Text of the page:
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Press Release

Chula Vista Man Admits Being Source of Fentanyl that Resulted in Overdoses of Five People in Alpine

For Immediate Release
U.S. Attorney's Office, Southern District of California

Assistant U.S. Attorney Sherri Walker Hobson (619) 961-0287


SAN DIEGO – A Chula Vista man pleaded guilty in federal court today to drug crimes, admitting that the fentanyl he distributed led to the accidental non-fatal overdoses of five people in Alpine, some of whom were revived by first responders with Naloxone.

Joel Rodriguez entered his plea before U.S. Magistrate Judge Jan Adler to conspiracy to distribute fentanyl and possession of cocaine with intent to distribute.

In his plea agreement, Rodriguez admitted that he obtained fentanyl from Mexico and then delivered it to another person for distribution in San Diego. Eventually, Rodriguez’s fentanyl led to the accidental overdoses of five individuals in Alpine on or about December 7, 2017.  The victims, who believed that they were using cocaine, ended up in the hospital, including two who had to be treated at the scene with Naloxone – a drug that reverses the depression of the central nervous system and respiratory system caused by opioids.

Rodriguez also admitted that he drove a vehicle containing 55 pounds of cocaine on May 17, 2017 from San Diego County to Riverside County to deliver the bulk cocaine to another person for further distribution.  According to court records, on December 12, 2017, during the course of a San Diego Sheriff's Department narcotics search warrant at Rodriguez’s residence following the overdoses in Alpine, Sheriff’s deputies along with federal agents from Drug Enforcement Administration and Homeland Security Investigations found additional cocaine and fentanyl.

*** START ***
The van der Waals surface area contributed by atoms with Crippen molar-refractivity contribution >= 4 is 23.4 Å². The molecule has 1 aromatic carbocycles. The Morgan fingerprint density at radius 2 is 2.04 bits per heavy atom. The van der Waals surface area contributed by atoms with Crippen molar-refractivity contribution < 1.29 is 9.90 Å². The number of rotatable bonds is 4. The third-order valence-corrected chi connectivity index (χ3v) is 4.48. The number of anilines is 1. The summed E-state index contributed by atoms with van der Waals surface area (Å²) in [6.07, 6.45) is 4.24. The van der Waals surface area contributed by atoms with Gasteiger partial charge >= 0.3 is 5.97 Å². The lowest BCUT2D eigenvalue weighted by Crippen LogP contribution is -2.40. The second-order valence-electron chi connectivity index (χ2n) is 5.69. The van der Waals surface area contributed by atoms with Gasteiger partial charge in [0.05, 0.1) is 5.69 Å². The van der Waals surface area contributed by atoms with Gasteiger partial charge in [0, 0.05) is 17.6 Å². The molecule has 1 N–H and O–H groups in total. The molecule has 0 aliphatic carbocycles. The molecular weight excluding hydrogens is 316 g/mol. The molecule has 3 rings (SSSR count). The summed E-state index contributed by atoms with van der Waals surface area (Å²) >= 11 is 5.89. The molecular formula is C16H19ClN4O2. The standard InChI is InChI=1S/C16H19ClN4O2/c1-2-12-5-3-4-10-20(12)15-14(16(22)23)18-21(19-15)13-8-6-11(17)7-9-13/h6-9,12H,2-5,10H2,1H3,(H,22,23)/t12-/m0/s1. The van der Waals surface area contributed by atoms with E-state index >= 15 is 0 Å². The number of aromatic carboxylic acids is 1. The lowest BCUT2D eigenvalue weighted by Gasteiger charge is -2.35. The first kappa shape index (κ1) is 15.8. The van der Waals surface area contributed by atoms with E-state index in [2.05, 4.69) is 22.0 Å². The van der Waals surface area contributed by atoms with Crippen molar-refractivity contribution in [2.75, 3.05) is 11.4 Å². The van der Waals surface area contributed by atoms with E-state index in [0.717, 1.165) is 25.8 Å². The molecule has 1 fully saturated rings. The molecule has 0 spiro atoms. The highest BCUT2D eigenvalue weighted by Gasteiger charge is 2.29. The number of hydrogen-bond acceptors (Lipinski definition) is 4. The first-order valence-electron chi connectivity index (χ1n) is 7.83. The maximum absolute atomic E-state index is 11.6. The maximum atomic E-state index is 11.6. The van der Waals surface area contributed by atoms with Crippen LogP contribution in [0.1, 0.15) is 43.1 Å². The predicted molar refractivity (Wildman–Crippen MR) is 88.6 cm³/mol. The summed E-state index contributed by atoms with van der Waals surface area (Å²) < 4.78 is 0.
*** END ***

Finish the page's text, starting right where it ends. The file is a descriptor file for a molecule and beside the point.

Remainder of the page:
“I am sending the strongest warning possible to anyone who is struggling with drug addiction,” said U.S. Attorney Adam Braverman. “We have seen a dramatic surge in deaths and international trafficking activity related to fentanyl, which is 30-50 times more powerful than heroin and so dangerous that in its purest form, even a tiny amount touching the skin can be deadly. Every time you use drugs, you are playing Russian Roulette.  These people who overdosed thought they were using cocaine. But there’s no way to know. You may think you’re going to get high, but you’re really going to get low, as in six feet under.”

“This was a horrendous crime that resulted in five drug overdoses in one community,” said Sheriff William Gore. “The threat of fentanyl and other drugs being sold in our communities endangers our young people and wreaks havoc in the lives of more than just those who use them.  It is imperative that we continue to proactively investigate and prosecute the individuals who profit from the destruction of others.”

“Rodriguez’s guilty plea serves to remind the public of the serious dangers linked to transnational smuggling activity along the U.S/.Mexico border,” said David Shaw, Special Agent in Charge for Homeland Security Investigations (HSI) in San Diego. “HSI and our law enforcement partners will continue to investigate and bring to justice those involved in the trafficking and distribution of these deadly drugs into our communities.”

“This is exactly the kind of investigation needed in the face of our nation’s current opioid crisis,” said DEA Acting Special Agent in Charge Steve Woodland.  “Targeting the sellers of this poison should send a clear message that San Diego law enforcement will not tolerate these criminals in our communities.”

Sentencing is scheduled for May 21, 2018 at 9:00 a.m. before U.S. District Court Judge Anthony J. Battaglia.

DEFENDANT                                   Criminal Case No.18CR0164AJB

Joel Rodriguez                                    29                    Chula Vista, California


Count 1:  Possession of Cocaine With Intent to Distribute, in violation of 21 U.S.C. §841

Maximum penalties:   10 year minimum mandatory; life maximum; fine of $1 million; supervised release of at least 3 years.

Count 2:  Conspiracy to Distribute Fentanyl, in violation of  21 U.S.C. §841 and 846

Maximum penalties:   20 years maximum; fine of $250,000; supervised release of three years.


San Diego District Attorney’s Office

San Diego Sheriff’s Department

Homeland Security Investigations

U.S. Drug Enforcement Administration





Updated March 1, 2018

Press Release Number: CAS18-0301-Rodriguez